Carbon math put G20 leaders in the hot seat
The most ambitious Paris temperature target could nearly be met if only the Group of 20 largest economies were to slash emissions by 2030, on the way to net-zero by 2050, a new analysis finds.
Why it matters: Ahead of the November UN Climate Summit, pressure is mounting on G20 leaders to crack down further on emissions in order to stave off some of the worst ravages of global warming.
Details: The report, from the World Resources Institute and Climate Analytics, finds that assuming current emissions pledges, plus net-zero commitments, are met, the world is on course to seeing 2.4°C (4.32°F) of warming compared to preindustrial levels by 2100.
- New pledges not yet formalized would get the world down to 2.1°C (3.78°F) of warming.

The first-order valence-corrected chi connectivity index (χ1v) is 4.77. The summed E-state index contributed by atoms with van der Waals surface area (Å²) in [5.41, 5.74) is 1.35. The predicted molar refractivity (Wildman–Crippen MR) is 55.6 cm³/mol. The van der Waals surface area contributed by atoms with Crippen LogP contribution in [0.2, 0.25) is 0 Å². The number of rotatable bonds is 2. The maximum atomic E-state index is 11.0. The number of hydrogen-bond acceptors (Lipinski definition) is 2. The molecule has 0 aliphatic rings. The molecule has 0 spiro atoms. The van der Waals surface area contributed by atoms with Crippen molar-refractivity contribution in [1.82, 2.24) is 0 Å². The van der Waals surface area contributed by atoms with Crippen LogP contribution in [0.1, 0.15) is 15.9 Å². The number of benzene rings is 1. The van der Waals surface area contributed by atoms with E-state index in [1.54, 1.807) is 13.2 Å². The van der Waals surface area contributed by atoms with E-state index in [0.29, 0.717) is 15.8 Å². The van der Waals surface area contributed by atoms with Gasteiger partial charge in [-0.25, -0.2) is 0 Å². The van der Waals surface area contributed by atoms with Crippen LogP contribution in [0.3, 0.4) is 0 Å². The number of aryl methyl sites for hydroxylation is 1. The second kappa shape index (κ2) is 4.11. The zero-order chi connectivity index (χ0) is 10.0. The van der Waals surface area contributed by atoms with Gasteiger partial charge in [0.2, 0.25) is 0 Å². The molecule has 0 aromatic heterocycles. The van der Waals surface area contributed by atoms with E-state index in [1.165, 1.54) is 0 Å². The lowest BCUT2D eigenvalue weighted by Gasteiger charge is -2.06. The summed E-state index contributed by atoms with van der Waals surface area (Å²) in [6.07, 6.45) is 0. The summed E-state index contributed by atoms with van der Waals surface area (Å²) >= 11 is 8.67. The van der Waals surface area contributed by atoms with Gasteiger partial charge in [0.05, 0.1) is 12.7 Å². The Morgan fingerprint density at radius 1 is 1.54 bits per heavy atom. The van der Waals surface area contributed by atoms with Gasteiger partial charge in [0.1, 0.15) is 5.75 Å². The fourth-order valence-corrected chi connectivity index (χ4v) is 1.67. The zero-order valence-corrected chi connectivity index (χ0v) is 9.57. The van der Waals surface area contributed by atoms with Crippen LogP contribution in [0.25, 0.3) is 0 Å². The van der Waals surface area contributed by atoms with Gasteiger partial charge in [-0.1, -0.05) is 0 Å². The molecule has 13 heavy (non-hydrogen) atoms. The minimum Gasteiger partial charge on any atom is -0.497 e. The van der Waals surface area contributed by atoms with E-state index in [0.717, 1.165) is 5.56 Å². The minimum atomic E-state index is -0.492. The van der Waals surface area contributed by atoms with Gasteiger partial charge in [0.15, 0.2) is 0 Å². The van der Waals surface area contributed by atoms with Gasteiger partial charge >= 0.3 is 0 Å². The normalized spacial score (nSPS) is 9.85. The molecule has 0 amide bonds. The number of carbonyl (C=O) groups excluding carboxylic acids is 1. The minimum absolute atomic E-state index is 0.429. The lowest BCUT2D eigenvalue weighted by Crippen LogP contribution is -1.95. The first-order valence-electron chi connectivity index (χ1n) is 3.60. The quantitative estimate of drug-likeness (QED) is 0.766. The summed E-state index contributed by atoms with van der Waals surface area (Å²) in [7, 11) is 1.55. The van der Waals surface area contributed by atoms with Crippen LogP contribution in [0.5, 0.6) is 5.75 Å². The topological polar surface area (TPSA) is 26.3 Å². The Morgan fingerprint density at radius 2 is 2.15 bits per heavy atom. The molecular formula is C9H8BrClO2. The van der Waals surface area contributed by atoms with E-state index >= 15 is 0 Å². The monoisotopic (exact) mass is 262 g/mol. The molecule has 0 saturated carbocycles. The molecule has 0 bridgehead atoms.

- The Paris target is 1.5°C (2.7°F) above preindustrial levels by 2100.
Threat level: If major progress is not made to cut emissions this decade, countries would have to curtail them so significantly between 2030 and 2050 that it would be nearly impossible to do in practice.
Yes, but: "Targets" and emissions "pledges" are not the same as policy, and the G20 countries are coming under added pressure to translate the former into the latter.
Of note: The report finds that many G20 countries have not yet announced accelerated emissions reductions. Some have presented marginally more aggressive cuts compared to earlier plans or weakened their prior commitments.
- Some have not formally agreed to net-zero emissions targets at all.
What they’re saying: “We are never going to address the climate crisis if G20 countries don't step up to the plate,” said Taryn Fransen, senior fellow at WRI, in a statement.
- She added that the lack of aggressive climate plans from several major economies “should be setting off alarm bells in capitals across the globe.”